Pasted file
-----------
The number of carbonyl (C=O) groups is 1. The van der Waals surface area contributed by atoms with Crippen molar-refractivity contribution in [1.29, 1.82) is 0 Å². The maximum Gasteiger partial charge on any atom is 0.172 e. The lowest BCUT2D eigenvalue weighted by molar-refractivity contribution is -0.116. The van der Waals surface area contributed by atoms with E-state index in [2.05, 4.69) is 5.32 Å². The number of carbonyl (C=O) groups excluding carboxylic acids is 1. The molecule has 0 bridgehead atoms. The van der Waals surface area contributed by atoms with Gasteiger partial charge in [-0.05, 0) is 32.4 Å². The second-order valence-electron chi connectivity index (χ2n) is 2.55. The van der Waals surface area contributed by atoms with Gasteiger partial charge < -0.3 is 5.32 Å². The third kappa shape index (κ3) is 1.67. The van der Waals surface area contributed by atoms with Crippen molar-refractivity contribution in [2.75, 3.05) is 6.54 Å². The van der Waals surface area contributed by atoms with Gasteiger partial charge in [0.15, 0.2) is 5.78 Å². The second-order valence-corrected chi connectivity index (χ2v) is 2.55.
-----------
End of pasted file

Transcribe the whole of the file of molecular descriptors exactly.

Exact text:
The number of carbonyl (C=O) groups is 1. The van der Waals surface area contributed by atoms with Crippen molar-refractivity contribution in [1.29, 1.82) is 0 Å². The maximum Gasteiger partial charge on any atom is 0.172 e. The lowest BCUT2D eigenvalue weighted by molar-refractivity contribution is -0.116. The van der Waals surface area contributed by atoms with E-state index in [2.05, 4.69) is 5.32 Å². The number of carbonyl (C=O) groups excluding carboxylic acids is 1. The molecule has 0 bridgehead atoms. The van der Waals surface area contributed by atoms with Gasteiger partial charge in [-0.05, 0) is 32.4 Å². The second-order valence-electron chi connectivity index (χ2n) is 2.55. The van der Waals surface area contributed by atoms with Gasteiger partial charge < -0.3 is 5.32 Å². The third kappa shape index (κ3) is 1.67. The van der Waals surface area contributed by atoms with Crippen molar-refractivity contribution in [2.75, 3.05) is 6.54 Å². The van der Waals surface area contributed by atoms with Gasteiger partial charge in [0.15, 0.2) is 5.78 Å². The second-order valence-corrected chi connectivity index (χ2v) is 2.55.